The Murky World Of FBI Informants

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The world of FBI informants, from “Black Mass” and Whitey Bulger to the thousands out there right now.

FBI agent John Connolly (Joel Edgerton) and notorious Boston gangster James "Whitey" Bulger (Johnny Depp) in a scene from the 2015 film, "Black Mass." (Courtesy Warner Bros. Pictures)
FBI agent John Connolly (Joel Edgerton) and notorious Boston gangster James "Whitey" Bulger (Johnny Depp) in a scene from the 2015 film, "Black Mass." (Courtesy Warner Bros. Pictures)

Johnny Depp is out in the new movie "Black Mass," about Boston gangster, killer, and FBI informant James “Whitey” Bulger, and how that relationship went bad. It’s a powerful, tangled tale with a lot of blood and crime and lies. A lot of mixed-up loyalties as the informant turns the tables on the law. The Bulger story is dramatic. But across the country right now, the heavy use of informants, and criminal informants, by the FBI and more is a deep and controversial part of American law enforcement. Loaded with risks and rewards. This hour On Point, the world of FBI informants, from "Black Mass" to right now.
-- Tom Ashbrook


Dick Lehr, professor of journalism at Boston University. Former Boston Globe reporter. Co-author, with Gerard O'Neill, of "Black Mass: Whitey Bulger, the FBI and a Devil's Deal" and "Whitey: The Life of America's Most Notorious Mob Boss."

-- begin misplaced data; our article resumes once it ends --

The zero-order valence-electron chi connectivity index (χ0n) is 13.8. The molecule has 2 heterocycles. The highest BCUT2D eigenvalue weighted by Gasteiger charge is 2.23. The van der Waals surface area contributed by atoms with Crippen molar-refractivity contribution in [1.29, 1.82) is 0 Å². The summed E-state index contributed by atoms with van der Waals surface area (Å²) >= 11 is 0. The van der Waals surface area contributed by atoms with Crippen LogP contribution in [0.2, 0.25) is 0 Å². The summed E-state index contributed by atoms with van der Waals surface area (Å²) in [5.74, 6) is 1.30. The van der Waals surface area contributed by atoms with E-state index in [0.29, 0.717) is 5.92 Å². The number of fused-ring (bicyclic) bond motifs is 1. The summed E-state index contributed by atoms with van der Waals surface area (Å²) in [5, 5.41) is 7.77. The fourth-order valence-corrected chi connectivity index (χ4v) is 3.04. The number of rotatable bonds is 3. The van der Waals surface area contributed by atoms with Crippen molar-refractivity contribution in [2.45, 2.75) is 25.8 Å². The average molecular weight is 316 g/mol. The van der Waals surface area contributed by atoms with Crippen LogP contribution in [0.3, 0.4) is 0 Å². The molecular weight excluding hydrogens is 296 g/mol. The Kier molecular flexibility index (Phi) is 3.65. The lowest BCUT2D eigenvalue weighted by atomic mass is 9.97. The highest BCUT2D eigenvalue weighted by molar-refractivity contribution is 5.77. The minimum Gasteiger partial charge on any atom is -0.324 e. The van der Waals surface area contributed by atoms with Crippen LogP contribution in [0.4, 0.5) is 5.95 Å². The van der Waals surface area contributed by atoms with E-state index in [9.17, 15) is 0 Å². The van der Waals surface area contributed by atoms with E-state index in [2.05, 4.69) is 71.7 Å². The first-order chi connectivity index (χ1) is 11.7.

Alexandra Natapoff, professor of law at the Loyola Law School at Loyola Marymount University in Los Angeles. Author of "Snitching: Criminal Informants and the Erosion of American Justice."

Shawn Henry, president of CrowdStrike Services, a security technology company. Former executive assistant director of the FBI, where he oversaw criminal investigations. (@shawn365henry)

From Tom’s Reading List

New Yorker: Assets and Liabilities -- "Nobody knows how many confidential informants are working for the F.B.I. at any time, but in a 2008 budget request the bureau put the number at fifteen thousand. After the degree of official complicity in Bulger’s crimes was revealed, the Department of Justice ordered the F.B.I. to track any crimes committed by its informants. In a 2013 letter, the bureau disclosed that in the prior year it had authorized informants to break the law on 5,939 occasions."

USA Today: FBI allowed informants to commit 5,600 crimes — "The FBI gave its informants permission to break the law at least 5,658 times in a single year, according to newly disclosed documents that show just how often the nation's top law enforcement agency enlists criminals to help it battle crime."

The Wall Street Journal: In U.S. ISIS Cases, Informants Play a Big Role — "Some legal experts and defense lawyers say law-enforcement officials are pulling young and vulnerable people into the criminal acts that ultimately lead to their arrests. Others say the Federal Bureau of Investigation’s use of informants and undercover agents helps facilitate criminal activity for terror suspects who wouldn’t otherwise have the money or mental capacity to pose a serious threat.

This program aired on September 25, 2015.


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